Raine and Horne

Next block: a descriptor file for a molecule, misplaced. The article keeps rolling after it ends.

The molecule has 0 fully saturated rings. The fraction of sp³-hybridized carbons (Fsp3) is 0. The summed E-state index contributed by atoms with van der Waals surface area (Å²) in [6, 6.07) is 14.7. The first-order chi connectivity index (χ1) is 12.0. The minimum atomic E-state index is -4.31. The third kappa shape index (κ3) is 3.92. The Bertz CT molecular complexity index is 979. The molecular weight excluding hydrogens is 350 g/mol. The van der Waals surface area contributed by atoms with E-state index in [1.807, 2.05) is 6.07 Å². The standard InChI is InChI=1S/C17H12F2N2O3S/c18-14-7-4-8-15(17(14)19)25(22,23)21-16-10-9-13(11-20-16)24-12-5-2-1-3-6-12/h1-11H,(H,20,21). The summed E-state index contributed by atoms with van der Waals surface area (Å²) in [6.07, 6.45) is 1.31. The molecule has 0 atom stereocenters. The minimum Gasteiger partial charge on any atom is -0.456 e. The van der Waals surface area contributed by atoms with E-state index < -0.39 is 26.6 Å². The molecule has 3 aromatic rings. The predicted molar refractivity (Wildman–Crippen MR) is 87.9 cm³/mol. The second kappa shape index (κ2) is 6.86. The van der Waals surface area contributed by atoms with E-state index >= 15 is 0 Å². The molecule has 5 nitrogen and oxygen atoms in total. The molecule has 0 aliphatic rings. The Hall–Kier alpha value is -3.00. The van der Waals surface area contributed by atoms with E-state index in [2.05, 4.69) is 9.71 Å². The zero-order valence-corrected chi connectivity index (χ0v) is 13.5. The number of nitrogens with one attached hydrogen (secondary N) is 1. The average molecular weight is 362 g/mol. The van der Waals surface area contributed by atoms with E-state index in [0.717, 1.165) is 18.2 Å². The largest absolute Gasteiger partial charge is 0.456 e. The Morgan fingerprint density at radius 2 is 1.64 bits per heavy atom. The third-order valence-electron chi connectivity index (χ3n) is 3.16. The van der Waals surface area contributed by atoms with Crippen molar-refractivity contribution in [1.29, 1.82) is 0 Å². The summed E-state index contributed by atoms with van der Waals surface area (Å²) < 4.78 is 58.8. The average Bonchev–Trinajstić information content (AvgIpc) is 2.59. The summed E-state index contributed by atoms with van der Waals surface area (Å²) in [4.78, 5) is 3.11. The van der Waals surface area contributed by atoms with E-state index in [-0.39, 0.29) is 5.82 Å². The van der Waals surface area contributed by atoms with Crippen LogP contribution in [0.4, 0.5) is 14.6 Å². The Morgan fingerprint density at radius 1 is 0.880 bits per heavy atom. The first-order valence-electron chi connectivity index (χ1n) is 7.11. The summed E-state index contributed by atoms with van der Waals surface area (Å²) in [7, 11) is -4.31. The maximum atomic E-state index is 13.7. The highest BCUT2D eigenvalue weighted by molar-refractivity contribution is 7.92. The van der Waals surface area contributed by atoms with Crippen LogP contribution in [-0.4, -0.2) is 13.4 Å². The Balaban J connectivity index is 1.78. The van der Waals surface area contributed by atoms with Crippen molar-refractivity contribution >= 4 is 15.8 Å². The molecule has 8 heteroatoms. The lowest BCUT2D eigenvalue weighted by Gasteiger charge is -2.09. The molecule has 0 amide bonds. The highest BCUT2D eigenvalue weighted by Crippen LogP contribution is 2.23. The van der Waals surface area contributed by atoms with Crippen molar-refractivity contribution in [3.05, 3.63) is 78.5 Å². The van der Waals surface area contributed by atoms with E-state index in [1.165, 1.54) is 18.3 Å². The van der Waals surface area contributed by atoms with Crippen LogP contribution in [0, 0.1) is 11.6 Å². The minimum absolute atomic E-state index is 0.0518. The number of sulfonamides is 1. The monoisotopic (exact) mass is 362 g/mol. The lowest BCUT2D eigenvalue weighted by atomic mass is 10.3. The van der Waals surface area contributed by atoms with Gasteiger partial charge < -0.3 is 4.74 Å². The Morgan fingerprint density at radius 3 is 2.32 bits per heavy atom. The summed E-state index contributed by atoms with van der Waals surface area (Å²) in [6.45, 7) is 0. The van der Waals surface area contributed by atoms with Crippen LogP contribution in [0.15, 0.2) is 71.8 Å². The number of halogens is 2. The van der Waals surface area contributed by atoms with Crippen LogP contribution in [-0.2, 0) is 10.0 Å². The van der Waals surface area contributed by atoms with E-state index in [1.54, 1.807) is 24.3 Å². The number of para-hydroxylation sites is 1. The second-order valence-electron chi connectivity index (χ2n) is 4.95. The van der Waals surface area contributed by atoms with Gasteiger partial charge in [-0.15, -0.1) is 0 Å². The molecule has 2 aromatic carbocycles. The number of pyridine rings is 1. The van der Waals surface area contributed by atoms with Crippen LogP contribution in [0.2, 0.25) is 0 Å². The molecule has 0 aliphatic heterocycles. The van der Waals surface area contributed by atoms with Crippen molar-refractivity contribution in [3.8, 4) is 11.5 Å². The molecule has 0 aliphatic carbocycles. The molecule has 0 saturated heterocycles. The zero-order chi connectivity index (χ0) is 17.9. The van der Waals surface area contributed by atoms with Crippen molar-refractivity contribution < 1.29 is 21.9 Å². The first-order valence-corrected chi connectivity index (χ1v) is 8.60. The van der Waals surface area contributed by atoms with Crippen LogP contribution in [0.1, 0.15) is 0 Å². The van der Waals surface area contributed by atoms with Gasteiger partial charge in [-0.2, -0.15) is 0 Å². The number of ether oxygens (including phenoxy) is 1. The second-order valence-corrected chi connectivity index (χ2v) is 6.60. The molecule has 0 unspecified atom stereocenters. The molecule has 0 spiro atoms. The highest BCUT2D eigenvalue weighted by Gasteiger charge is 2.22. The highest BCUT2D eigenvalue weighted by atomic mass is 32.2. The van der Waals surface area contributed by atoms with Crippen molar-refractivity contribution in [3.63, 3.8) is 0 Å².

For would-be entrepreneurs, franchising offers an opportunity to run their own business backed by an established brand and the proven products, services and systems of the franchisor first franchised office. “We even have John’s first franchise fee cheque from August 1976 in a display case in our head office,” Angus Raine told Real Estate Conversation in 2016. Rapid growth follows Within months, additional offices had opened in Lakemba, Randwick, Campbelltown, Parramatta and Maroubra. Max and the board had certainly fulfilled their target, and by 1978 a total of 26 franchises were in operation. Into the 1980s, Raine & Horne signboards became a familiar sight across Sydney suburbs and soon would be found much further afield. By late 1982, the 100th franchise office was opened in Armidale in the New England tablelands, and by the end of that year Raine & Horne offices would be opened by franchisees in Coffs Harbour in the north, Dubbo to the west, and Wagga in the south of the state. In an interview with Real Estate Business in October 2016, Angus explained the central tenets of successful franchising: “The success of franchising as a system relies on delivering key benefits to both the franchisor and the franchisee. “It gives the franchisor a cost-effective means to increase its footprint and offers those with an entrepreneurial bent an established brand and the support of [the parent].” “Yes, there have been peaks and troughs, it goes with the market really. But the fact that Raine & Horne is so widespread takes the troughs away. The property market doesn’t run in a straight line - while Queensland might be booming, it may not be quite the same in Sydney or Melbourne. It’s a tremendous advantage when you have offices all over the place.” The super brand expands interstate Nothing breeds success like success, and the Raine & Horne family of offices steadily expanded beyond New South Wales, first opening in Queensland and the ACT in 1982, followed by South Australia (1988). Victoria (1983) and Western Australia (1985), and by the late 1980s Raine & Horne franchisees were also operating in Tasmania and the Northern Territory. Max Raine described the benefits of franchising, saying: “Our expansion continues at great pace, not for numbers’ sake, but for all our sakes. It means more feet on the ground in more places, more signs, more promotion and the ability to provide more effectively, speedily and efficiently, a worldwide property service for our customers and clients.” Extensive support underpins success For a franchise system to work effectively and achieve longevity, it is critical that franchisees receive full support and training from the franchisor. For many years, almost since his first days in the family business, Max Raine had been drafting manuals – clear, concise guides outlining real estate best practice. When the firm adopted franchising, these guides would form the basis of franchisee training programs. Indeed, many of the early principles Raine & Horne adopted still stand today. From the get-go, procedures within Raine & Horne were meticulously established. A premium or entry fee was not to be charged. The agreement and the firm’s training manuals clearly set out the obligations and responsibilities of the 63